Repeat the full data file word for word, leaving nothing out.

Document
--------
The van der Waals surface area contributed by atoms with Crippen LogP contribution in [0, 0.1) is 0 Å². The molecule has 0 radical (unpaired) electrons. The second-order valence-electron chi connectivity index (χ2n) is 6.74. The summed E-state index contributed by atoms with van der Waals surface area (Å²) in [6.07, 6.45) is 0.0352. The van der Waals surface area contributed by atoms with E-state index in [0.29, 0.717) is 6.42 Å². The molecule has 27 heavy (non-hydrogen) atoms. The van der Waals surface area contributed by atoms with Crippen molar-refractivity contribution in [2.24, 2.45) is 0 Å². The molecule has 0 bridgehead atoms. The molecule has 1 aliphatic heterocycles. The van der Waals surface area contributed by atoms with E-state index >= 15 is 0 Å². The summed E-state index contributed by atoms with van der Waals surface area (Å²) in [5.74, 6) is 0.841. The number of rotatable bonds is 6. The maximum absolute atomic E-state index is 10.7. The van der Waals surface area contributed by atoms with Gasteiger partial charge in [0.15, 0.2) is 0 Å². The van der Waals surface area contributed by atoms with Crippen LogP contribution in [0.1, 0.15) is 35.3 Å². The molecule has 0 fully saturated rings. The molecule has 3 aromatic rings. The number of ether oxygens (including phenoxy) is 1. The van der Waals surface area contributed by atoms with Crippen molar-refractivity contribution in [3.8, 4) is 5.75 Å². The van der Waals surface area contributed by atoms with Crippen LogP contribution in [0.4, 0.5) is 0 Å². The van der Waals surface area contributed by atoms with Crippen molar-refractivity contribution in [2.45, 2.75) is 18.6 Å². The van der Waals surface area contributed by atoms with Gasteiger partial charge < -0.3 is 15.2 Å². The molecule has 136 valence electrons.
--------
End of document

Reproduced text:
The van der Waals surface area contributed by atoms with Crippen LogP contribution in [0, 0.1) is 0 Å². The molecule has 0 radical (unpaired) electrons. The second-order valence-electron chi connectivity index (χ2n) is 6.74. The summed E-state index contributed by atoms with van der Waals surface area (Å²) in [6.07, 6.45) is 0.0352. The van der Waals surface area contributed by atoms with E-state index in [0.29, 0.717) is 6.42 Å². The molecule has 27 heavy (non-hydrogen) atoms. The van der Waals surface area contributed by atoms with Crippen molar-refractivity contribution in [2.24, 2.45) is 0 Å². The molecule has 0 bridgehead atoms. The molecule has 1 aliphatic heterocycles. The van der Waals surface area contributed by atoms with E-state index >= 15 is 0 Å². The summed E-state index contributed by atoms with van der Waals surface area (Å²) in [5.74, 6) is 0.841. The number of rotatable bonds is 6. The maximum absolute atomic E-state index is 10.7. The van der Waals surface area contributed by atoms with Gasteiger partial charge in [0.15, 0.2) is 0 Å². The van der Waals surface area contributed by atoms with Crippen LogP contribution in [0.1, 0.15) is 35.3 Å². The molecule has 0 fully saturated rings. The molecule has 3 aromatic rings. The number of ether oxygens (including phenoxy) is 1. The van der Waals surface area contributed by atoms with Crippen molar-refractivity contribution in [3.8, 4) is 5.75 Å². The van der Waals surface area contributed by atoms with Crippen LogP contribution in [0.4, 0.5) is 0 Å². The van der Waals surface area contributed by atoms with Crippen molar-refractivity contribution in [2.45, 2.75) is 18.6 Å². The van der Waals surface area contributed by atoms with Gasteiger partial charge < -0.3 is 15.2 Å². The molecule has 136 valence electrons.